Massachusetts town acts with courage — briefly

An odd thing happened in Stoughton, Massachusetts happened yesterday. A public official acted courageously, taking a stand for principle and respect for fundamental rights against tyranny.

Predictably, it didn’t last long.

Town manager Mark Stankiewicz, bothered by the assaults on Denmark over the actions of a single newspaper, decided to make a small gesture with the Danes. So, utterly on his own, he bought two Danish flags and raised one of them on the town’s flag pole, beneath the United States flags.

Wonder of wonders, there were protests.

The first cited objection I can respect. A veteran said it was disrespectable to both nations to fly their flags on the same pole. I’m not sure of the etiquette, but I can see the vet’s point.

The other objections, though, boil my blood.

The Stoughton No Place for Hate Committee, a local antidiscrimination group, plans to discuss the episode at its meeting tonight because of fears that residents might be hurt or insulted.

”There’s always that chance that there will be people who are offended, and we want to guard against that,” said Karon Skinner-Catrone, chairperson of the 10-person group, some of whom are town officials.

Ms. Skinner-Catrone, I can see your point. There is no purpose in deliberately insulting and offending people for no reason. But to take no side on an issue as clear-cut as whether or not Denmark is being screwed, and whether we should or should not defend a principle as critical as the one being assaulted in this case, is to submit to tyranny.

Let’s look at this issue carefully: several months ago, a single newspaper in Denmark solicited and published a dozen cartoon representations of Mohammed, the founder of Islam. They did this without the knowledge or consent of the Danish government, and rightfully so — the government has no business in such matters.

Months later, when several Islamic states find themselves in a bit of hot water, the cartoons are brought up again — along with several extremely crude, extremely offensive forgeries, never published in any newspaper anywhere. Muslims everywhere riot, causing death, destruction, and committing several overt acts of war. Militants call for “apologies” from the Danish government, along with a worldwide ban on blaspheming Islam in this way.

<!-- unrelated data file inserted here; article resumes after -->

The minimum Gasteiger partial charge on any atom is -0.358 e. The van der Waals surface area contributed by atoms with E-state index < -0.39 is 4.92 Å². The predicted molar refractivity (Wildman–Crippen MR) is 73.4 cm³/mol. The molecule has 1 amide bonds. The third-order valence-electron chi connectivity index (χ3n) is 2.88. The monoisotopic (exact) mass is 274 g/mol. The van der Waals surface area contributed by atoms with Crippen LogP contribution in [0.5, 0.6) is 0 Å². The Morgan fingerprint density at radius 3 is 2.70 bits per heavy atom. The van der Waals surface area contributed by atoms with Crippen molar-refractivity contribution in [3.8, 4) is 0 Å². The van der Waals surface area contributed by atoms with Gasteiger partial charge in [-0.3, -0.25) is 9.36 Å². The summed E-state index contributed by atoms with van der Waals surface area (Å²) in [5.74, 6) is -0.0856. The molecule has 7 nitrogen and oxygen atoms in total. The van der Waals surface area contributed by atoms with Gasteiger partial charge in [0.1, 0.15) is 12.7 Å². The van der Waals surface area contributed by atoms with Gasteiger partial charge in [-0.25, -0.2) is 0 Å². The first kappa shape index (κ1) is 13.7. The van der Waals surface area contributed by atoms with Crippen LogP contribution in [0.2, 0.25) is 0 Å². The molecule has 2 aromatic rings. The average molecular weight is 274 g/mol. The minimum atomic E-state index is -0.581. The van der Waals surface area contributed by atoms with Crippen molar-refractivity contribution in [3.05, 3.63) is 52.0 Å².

The usual suspects of apologists, sycophants, and reactionary anti-Western forces immediately capitulate. Citing concerns of concerns over “sensitivity” (meaning “we don’t want our buildings burned down or blown up, and we don’t want to be beheaded”), many media outlets decline to run the offending cartoons, denying their readers the right to decide for themselves just how provocative they were. (This also had the consequence of allowing those fake cartoons — spread by a group of European Muslim leaders during a tour of the Middle East — to escape wider exposure as frauds.) Apparently CNN, The New York Times, and other outlets have been studying French history, and boning up on their surrender reflex.

(Another apparent student of French history who came away with the opposite lesson was the publisher of the French magazine Charlie Hebdo (named after Charlie Brown), who not only published the 12 original cartoons, but contributed its own. Kind of gives me hope for France — something I haven’t felt since, well, ever.)

And now we have the Stoughton No Place For Hate Committee, who thinks that honoring the nation of Denmark — whose king risked his own life to save Jews from the Nazis, who has been a staunch American ally for ages — is “too risky” and “might offend people.”

Perhaps they ought to reconsider their name to the Stoughton No Place For Balls Committee. I have a symbol all ready for them — they can take that Danish flag they forced taken down, bleach out the red, and proudly wave their white flag for any and all to see.

And Mr. Stankiewicz? You might be too good for Stoughton. Consider yourself invited to move to New Hampshire. We know how to properly appreciate folks like you, and we’re always welcoming refugees from Taxachusetts who come to their senses.

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